Tiny Pouch, Mean Punch: Zyn


Last year, my husband and I decided to quit smoking cigarettes. Along with my vanity and health, the cost was a huge motivator as at $16 a pack on Long Island, we were spending far too much money on early graves. We chose a quit date of November 1st, and off we went. 

While I quit cold turkey, my husband started using Zyn at the suggestion of a co-worker. Like many people, I had never heard of Zyn before. Zyn are nicotine pouches that look like little, white pillows. They contain nicotine salts, water, flavorings, sweeteners, and plant-based-based fibers. They are placed between the gums and the lip, just like dipping tobacco, and the nicotine from the pouch is absorbed into the bloodstream through the mouth. 

Unlike dip, Zyn contains no tobacco and come in either 3 mg or 6 mg tins. For comparison, a single cigarette contains anywhere from 11.9–14.5mg of nicotine. Zyn is not FDA approved as a nicotine replacement like lozenges, patches, or gum, yet despite lacking the FDA approval, some companies tout the pouches as a safer alternative to smoking. 

My husband used the 6 mg pouches while I remained cold turkey for the first month of quitting. But after one particularly bad day, I asked my husband if I could try a Zyn. Keep in mind, I am over two years sober and very careful about what substances I put in my body. 

But this was nicotine, a non-mind-altering chemical I had used consistently throughout my life and in sobriety, so I wasn’t too worried. Given I had been smoke-free for a few weeks, I did anticipate a slight head rush from the nicotine in the Zyn. What I did not expect was to practically fall over from the punch the little pouch packed.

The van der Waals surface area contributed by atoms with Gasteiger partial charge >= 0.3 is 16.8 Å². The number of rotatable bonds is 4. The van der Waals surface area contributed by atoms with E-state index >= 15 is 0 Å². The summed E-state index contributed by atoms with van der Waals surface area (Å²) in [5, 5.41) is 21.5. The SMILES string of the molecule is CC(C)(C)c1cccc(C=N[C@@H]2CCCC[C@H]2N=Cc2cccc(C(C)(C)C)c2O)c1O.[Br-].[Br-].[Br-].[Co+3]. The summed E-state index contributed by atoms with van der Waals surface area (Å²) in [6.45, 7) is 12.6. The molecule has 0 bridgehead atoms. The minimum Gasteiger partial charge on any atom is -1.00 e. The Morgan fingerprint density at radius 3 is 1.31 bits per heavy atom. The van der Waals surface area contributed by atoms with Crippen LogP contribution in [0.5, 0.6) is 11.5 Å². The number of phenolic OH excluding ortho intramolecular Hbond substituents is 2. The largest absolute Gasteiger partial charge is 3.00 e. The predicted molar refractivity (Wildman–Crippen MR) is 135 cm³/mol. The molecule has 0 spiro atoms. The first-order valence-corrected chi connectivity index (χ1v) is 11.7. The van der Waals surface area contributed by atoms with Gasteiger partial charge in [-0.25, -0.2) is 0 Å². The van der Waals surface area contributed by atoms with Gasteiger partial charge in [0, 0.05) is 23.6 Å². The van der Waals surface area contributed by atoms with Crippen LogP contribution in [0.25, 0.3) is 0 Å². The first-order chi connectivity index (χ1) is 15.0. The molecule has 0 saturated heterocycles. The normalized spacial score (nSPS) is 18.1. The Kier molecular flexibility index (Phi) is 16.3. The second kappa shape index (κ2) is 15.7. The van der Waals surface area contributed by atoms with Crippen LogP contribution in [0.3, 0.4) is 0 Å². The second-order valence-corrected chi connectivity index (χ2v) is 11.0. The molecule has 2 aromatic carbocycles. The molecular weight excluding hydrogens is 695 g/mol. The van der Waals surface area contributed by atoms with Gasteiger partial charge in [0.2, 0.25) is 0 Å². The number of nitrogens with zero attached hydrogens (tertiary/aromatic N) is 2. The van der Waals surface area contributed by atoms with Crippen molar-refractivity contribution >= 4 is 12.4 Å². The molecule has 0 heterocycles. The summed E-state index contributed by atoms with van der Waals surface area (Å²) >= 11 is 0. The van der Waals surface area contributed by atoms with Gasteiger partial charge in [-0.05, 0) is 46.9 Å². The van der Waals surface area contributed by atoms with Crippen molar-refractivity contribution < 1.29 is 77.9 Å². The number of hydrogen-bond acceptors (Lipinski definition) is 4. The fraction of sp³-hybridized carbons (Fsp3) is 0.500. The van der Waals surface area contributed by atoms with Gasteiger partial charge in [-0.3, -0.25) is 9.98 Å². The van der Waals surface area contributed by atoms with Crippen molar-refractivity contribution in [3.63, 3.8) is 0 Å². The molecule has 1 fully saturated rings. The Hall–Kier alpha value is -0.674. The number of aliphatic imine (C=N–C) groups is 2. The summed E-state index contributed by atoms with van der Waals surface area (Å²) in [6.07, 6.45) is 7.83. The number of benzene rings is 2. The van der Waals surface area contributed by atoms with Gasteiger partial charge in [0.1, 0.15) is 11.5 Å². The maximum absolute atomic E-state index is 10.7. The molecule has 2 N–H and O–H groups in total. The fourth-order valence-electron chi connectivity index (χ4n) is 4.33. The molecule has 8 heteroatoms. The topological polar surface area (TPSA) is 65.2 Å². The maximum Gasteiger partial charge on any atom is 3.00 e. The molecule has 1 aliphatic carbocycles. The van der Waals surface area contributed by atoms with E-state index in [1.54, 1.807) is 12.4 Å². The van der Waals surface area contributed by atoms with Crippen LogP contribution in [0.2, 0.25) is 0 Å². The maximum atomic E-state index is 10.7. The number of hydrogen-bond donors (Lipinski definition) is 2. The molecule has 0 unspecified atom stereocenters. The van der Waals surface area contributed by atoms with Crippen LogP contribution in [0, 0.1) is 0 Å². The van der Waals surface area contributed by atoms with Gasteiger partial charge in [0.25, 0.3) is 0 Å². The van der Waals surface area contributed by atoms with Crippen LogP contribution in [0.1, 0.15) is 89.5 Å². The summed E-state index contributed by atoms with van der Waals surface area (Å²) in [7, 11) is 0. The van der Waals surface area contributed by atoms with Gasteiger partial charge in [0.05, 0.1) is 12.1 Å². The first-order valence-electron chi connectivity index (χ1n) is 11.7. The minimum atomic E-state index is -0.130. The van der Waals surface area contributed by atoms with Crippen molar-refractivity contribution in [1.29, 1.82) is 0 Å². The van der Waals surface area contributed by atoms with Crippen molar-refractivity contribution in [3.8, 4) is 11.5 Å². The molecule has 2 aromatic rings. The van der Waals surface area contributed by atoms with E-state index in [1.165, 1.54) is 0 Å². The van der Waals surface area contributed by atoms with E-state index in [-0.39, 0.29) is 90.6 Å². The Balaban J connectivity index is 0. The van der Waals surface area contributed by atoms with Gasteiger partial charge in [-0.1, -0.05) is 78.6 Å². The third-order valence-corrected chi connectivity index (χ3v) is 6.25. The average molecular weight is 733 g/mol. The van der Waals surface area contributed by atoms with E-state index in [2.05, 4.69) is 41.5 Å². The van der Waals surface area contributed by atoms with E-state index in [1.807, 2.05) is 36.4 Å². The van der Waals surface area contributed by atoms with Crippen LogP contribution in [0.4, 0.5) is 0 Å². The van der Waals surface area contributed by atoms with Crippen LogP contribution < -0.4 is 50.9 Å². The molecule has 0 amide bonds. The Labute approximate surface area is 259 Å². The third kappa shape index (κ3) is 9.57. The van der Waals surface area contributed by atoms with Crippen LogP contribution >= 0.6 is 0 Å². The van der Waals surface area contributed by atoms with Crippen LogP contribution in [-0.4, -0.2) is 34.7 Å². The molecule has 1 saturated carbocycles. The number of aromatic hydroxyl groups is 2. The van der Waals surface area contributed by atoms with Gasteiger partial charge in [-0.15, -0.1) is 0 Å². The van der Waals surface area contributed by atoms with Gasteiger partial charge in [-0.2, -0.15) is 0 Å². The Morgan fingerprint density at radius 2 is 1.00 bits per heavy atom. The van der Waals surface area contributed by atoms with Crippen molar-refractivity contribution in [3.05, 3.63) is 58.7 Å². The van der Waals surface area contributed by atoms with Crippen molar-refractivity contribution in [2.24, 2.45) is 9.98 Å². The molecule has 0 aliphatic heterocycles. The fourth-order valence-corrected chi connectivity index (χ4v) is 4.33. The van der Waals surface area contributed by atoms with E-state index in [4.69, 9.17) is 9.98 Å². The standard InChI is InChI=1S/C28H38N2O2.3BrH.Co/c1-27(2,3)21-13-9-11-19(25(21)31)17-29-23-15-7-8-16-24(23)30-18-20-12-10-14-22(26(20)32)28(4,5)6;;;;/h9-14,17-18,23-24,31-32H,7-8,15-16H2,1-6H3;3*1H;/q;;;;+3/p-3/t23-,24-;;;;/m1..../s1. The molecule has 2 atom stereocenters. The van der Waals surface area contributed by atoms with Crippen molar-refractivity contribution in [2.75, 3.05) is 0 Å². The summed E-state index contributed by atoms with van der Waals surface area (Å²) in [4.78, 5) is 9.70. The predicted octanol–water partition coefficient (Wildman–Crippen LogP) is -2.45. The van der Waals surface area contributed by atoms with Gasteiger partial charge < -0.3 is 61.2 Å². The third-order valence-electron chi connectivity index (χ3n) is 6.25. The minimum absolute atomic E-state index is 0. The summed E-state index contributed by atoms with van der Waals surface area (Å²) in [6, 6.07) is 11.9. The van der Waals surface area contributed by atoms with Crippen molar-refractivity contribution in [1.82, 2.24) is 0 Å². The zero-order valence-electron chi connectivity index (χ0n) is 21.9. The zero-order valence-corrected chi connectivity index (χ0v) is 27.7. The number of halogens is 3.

I had never felt anything like it before. I was suddenly wired, and I could almost feel my pupils dilate. I needed to lie down. Having been sober for a minute, I wasn’t used to feeling any kind of manufactured buzz outside of too much caffeine. I had smoked for over 20 years, and a cigarette had always made me feel relaxed. But the Zyn made me feel like I was on ether, yet my heart was racing and I got an immediate headache. I felt uncomfortable, spacy, and wasted.

Since I’m an addict, and my body got a taste of my beloved nicotine again, I continued to use Zyn even though they made me uncomfortable. Soon enough, my body adjusted to the nicotine and I didn’t feel like an alien using the product anymore so I figured they were safe. Eventually, I found that I had one in my mouth almost every waking minute of the day. 

Side effects vary from person to person and may include gastrointestinal upset, hiccups, dental issues, allergic reactions and mouth or gum irritation. My husband will occasionally get hiccups, but for me, I experienced gum bleeding and irritation. 

Zyn has exploded in popularity, and quite quickly too, it seems. The product is receiving more and more attention after Senator Chuck Schumer called for the FDA to crack down on the product, saying that they are “quiet and dangerous.” And he may have a point. While Zyn and similar nicotine pouch products continue to gain popularity, little research exists as to what the long-term health ramifications could be. 

Much like vaping was initially touted as a healthier alternative to smoking, we now know otherwise. So just like Ozempic, too much facial filler and now, nicotine pouches, we are just going to have to wait and see how they might be hurting the user. Hopefully, I will have quit Zyn by then, or risk becoming a potential statistic. 


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